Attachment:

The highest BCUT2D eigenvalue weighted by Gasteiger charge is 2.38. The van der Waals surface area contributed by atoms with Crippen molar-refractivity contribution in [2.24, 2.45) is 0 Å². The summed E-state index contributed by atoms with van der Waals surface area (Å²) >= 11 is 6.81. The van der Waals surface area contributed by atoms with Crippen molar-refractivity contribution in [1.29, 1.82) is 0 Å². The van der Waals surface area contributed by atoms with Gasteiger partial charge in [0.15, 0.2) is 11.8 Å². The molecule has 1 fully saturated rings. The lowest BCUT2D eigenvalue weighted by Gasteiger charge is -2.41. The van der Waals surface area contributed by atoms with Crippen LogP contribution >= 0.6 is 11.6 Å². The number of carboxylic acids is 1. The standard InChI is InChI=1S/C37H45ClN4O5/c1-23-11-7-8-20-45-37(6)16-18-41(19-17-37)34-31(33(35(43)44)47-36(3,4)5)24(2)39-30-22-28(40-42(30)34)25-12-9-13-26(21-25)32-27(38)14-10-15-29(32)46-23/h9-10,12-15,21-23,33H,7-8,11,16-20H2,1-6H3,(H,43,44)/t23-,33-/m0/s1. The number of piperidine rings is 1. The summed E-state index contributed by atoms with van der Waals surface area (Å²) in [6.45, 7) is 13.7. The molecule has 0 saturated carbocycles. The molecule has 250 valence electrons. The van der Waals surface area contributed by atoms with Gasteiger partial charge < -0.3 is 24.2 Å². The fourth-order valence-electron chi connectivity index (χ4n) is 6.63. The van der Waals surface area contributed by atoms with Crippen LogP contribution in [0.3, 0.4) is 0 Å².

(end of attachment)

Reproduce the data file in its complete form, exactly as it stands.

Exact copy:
The highest BCUT2D eigenvalue weighted by Gasteiger charge is 2.38. The van der Waals surface area contributed by atoms with Crippen molar-refractivity contribution in [2.24, 2.45) is 0 Å². The summed E-state index contributed by atoms with van der Waals surface area (Å²) >= 11 is 6.81. The van der Waals surface area contributed by atoms with Crippen molar-refractivity contribution in [1.29, 1.82) is 0 Å². The van der Waals surface area contributed by atoms with Gasteiger partial charge in [0.15, 0.2) is 11.8 Å². The molecule has 1 fully saturated rings. The lowest BCUT2D eigenvalue weighted by Gasteiger charge is -2.41. The van der Waals surface area contributed by atoms with Crippen LogP contribution >= 0.6 is 11.6 Å². The number of carboxylic acids is 1. The standard InChI is InChI=1S/C37H45ClN4O5/c1-23-11-7-8-20-45-37(6)16-18-41(19-17-37)34-31(33(35(43)44)47-36(3,4)5)24(2)39-30-22-28(40-42(30)34)25-12-9-13-26(21-25)32-27(38)14-10-15-29(32)46-23/h9-10,12-15,21-23,33H,7-8,11,16-20H2,1-6H3,(H,43,44)/t23-,33-/m0/s1. The number of piperidine rings is 1. The summed E-state index contributed by atoms with van der Waals surface area (Å²) in [6.45, 7) is 13.7. The molecule has 0 saturated carbocycles. The molecule has 250 valence electrons. The van der Waals surface area contributed by atoms with Gasteiger partial charge < -0.3 is 24.2 Å². The fourth-order valence-electron chi connectivity index (χ4n) is 6.63. The van der Waals surface area contributed by atoms with Crippen LogP contribution in [0.3, 0.4) is 0 Å².